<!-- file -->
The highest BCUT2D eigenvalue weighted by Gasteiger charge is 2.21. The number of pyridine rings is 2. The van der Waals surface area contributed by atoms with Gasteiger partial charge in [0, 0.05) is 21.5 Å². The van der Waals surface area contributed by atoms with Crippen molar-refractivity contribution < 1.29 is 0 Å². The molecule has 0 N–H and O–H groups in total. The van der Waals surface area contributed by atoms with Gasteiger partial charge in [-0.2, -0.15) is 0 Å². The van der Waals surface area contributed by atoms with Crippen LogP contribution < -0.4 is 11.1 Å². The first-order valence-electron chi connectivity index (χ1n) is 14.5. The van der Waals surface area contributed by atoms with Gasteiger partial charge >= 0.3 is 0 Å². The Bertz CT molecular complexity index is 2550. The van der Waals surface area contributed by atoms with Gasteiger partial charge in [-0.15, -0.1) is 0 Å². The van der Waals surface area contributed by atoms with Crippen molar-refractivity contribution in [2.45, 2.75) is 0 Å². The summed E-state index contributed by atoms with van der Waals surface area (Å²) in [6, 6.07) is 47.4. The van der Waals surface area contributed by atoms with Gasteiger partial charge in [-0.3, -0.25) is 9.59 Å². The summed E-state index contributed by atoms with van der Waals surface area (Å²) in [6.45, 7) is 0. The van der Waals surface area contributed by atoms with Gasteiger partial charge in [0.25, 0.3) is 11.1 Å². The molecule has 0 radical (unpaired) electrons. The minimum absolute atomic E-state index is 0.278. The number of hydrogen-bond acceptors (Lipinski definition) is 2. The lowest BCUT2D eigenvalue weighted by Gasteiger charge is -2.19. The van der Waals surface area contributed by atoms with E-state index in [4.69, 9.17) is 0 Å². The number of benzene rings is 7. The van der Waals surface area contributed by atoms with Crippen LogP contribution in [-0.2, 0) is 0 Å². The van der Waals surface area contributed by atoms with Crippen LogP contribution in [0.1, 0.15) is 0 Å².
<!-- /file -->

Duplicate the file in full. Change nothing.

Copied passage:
The highest BCUT2D eigenvalue weighted by Gasteiger charge is 2.21. The number of pyridine rings is 2. The van der Waals surface area contributed by atoms with Gasteiger partial charge in [0, 0.05) is 21.5 Å². The van der Waals surface area contributed by atoms with Crippen molar-refractivity contribution < 1.29 is 0 Å². The molecule has 0 N–H and O–H groups in total. The van der Waals surface area contributed by atoms with Gasteiger partial charge in [-0.2, -0.15) is 0 Å². The van der Waals surface area contributed by atoms with Crippen LogP contribution < -0.4 is 11.1 Å². The first-order valence-electron chi connectivity index (χ1n) is 14.5. The van der Waals surface area contributed by atoms with Gasteiger partial charge >= 0.3 is 0 Å². The Bertz CT molecular complexity index is 2550. The van der Waals surface area contributed by atoms with Gasteiger partial charge in [-0.15, -0.1) is 0 Å². The van der Waals surface area contributed by atoms with Crippen molar-refractivity contribution in [2.45, 2.75) is 0 Å². The summed E-state index contributed by atoms with van der Waals surface area (Å²) in [6, 6.07) is 47.4. The van der Waals surface area contributed by atoms with Gasteiger partial charge in [-0.3, -0.25) is 9.59 Å². The summed E-state index contributed by atoms with van der Waals surface area (Å²) in [6.45, 7) is 0. The van der Waals surface area contributed by atoms with Gasteiger partial charge in [0.25, 0.3) is 11.1 Å². The molecule has 0 radical (unpaired) electrons. The minimum absolute atomic E-state index is 0.278. The number of hydrogen-bond acceptors (Lipinski definition) is 2. The lowest BCUT2D eigenvalue weighted by Gasteiger charge is -2.19. The van der Waals surface area contributed by atoms with E-state index in [4.69, 9.17) is 0 Å². The number of benzene rings is 7. The van der Waals surface area contributed by atoms with Crippen LogP contribution in [-0.2, 0) is 0 Å². The van der Waals surface area contributed by atoms with Crippen LogP contribution in [0.1, 0.15) is 0 Å².